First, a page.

Billions of dollars are at stake in the public-private partnership deals that governments are increasingly cutting. Sadly, our kids and grandkids will foot the bill on these deals if anything goes wrong.
A recent study reveals that the federal government spends more on private contractors than on public employees for the same services. Yet elected leaders insist that free-market capitalism works best.
In the years right before the 2008 financial meltdown, too many powerful people were making too much money for anyone in authority to blow the whistle and yell “foul.” Has anything really changed?
The media rarely report carefully on numbers, and Congress has little use for facts. That’s unfortunate because numbers reveal the dramatic fall of the middle class over the past 35 years.
America’s middle class can once again prosper, but only if we confront growing inequality within the nation’s private sector. President Obama’s new plan for middle class revival doesn’t do that confronting.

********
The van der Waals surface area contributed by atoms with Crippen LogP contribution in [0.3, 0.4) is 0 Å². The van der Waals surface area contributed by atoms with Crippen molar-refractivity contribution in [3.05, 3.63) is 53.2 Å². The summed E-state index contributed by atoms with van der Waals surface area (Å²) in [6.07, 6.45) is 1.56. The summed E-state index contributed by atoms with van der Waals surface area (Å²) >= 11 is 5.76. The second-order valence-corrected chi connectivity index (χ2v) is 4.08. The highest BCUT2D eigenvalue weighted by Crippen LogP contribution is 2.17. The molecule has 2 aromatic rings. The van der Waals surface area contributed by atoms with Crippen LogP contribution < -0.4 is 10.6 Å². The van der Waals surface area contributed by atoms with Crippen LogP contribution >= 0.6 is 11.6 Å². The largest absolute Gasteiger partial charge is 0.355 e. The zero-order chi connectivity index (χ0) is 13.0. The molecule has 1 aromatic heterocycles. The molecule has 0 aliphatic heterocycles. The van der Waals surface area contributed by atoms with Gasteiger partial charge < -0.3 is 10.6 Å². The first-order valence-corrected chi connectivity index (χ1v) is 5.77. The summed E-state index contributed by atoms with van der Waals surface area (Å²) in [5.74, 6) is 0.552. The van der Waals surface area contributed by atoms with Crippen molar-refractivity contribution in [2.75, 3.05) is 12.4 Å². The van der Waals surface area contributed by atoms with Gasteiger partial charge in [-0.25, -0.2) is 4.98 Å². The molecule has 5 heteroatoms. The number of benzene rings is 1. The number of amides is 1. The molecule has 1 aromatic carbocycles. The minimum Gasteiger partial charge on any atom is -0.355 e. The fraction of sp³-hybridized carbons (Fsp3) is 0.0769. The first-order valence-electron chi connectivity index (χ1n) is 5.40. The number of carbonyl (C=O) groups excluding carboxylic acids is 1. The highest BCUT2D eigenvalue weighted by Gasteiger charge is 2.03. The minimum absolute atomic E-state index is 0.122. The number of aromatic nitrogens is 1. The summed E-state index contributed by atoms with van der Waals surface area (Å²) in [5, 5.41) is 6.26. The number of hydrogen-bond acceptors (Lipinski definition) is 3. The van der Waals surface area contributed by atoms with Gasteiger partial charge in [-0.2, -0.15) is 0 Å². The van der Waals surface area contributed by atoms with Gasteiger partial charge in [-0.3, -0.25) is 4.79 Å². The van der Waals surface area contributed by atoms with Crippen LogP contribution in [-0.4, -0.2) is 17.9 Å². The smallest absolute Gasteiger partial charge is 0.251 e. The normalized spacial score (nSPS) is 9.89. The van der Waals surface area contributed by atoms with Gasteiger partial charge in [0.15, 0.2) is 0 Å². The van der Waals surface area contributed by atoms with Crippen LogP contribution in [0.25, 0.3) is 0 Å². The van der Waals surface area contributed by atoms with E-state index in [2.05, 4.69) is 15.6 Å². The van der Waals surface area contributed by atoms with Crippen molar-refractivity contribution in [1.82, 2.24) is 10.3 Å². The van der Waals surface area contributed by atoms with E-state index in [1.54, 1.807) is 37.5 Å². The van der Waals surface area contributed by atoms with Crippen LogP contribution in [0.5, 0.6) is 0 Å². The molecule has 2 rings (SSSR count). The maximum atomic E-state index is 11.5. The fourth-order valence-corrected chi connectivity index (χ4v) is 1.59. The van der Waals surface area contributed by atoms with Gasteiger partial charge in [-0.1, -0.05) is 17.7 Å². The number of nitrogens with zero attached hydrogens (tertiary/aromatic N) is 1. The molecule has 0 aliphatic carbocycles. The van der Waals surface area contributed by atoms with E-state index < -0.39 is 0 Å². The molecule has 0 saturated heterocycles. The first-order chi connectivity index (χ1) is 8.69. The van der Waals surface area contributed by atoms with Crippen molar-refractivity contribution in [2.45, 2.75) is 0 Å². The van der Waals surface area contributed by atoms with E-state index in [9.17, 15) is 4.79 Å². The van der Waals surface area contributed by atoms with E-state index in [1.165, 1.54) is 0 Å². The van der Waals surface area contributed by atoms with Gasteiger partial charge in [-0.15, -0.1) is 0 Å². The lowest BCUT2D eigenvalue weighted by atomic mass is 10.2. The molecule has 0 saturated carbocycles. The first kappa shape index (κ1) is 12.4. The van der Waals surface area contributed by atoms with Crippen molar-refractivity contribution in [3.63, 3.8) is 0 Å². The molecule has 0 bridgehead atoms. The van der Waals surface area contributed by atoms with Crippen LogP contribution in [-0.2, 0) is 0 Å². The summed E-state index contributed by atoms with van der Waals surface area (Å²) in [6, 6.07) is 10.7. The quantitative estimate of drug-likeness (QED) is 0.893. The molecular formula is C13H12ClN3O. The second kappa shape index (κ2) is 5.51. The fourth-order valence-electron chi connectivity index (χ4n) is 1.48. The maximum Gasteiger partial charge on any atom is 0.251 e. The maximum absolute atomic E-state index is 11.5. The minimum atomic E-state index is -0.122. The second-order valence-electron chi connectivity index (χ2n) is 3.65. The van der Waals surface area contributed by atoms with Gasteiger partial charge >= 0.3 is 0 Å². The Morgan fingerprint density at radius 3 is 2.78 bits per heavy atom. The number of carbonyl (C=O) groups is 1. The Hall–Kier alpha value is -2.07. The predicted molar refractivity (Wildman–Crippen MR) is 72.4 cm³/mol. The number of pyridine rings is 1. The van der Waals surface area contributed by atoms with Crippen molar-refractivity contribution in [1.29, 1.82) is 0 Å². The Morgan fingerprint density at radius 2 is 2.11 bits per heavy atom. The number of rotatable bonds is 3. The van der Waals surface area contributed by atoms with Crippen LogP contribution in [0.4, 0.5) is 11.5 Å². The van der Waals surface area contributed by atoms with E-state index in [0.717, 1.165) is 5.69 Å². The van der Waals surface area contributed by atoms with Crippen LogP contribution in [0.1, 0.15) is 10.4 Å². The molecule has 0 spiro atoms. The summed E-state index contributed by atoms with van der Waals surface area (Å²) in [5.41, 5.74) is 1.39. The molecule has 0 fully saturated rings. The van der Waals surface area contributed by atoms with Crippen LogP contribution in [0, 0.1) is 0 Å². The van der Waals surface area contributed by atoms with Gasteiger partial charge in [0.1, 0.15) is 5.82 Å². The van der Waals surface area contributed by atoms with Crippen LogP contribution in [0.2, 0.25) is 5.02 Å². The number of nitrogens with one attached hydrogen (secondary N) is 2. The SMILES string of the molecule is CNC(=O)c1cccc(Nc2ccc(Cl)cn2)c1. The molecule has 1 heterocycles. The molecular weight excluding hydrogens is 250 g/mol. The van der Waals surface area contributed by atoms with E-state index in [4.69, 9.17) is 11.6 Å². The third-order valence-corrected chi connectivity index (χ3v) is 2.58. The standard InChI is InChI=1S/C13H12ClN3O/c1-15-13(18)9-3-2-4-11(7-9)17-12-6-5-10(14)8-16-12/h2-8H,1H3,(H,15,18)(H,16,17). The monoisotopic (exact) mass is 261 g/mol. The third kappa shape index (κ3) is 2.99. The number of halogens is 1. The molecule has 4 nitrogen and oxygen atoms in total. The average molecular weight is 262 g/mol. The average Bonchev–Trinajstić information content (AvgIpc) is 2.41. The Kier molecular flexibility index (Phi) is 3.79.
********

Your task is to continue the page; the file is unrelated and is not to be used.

China has become the world’s leading billionaire factory, producing more new billionaires in 2014 than any other country. But the powerful billionaires who run China do not want to live there.
The idea that our economic divides impact how long we live remains difficult for many of us to swallow. But swallow we must because inequality is killing us, as a wealth of research makes clear.
Governors all across the nation are crying poverty and demanding deep budget cuts on needed social services. But we’re not broke. We’re just keeping too much of our wealth in too few pockets.
Racial segregation dominated the American landscape for generations. We can’t afford, suggests the research of Stanford’s Sean Reardon, to let economic segregation have anywhere near as long a run.
In Adam Smith’s textbook market economy, buyers and sellers know all they need to know and never get burned. Today’s oligarchs and plutocrats have essentially burned the textbook.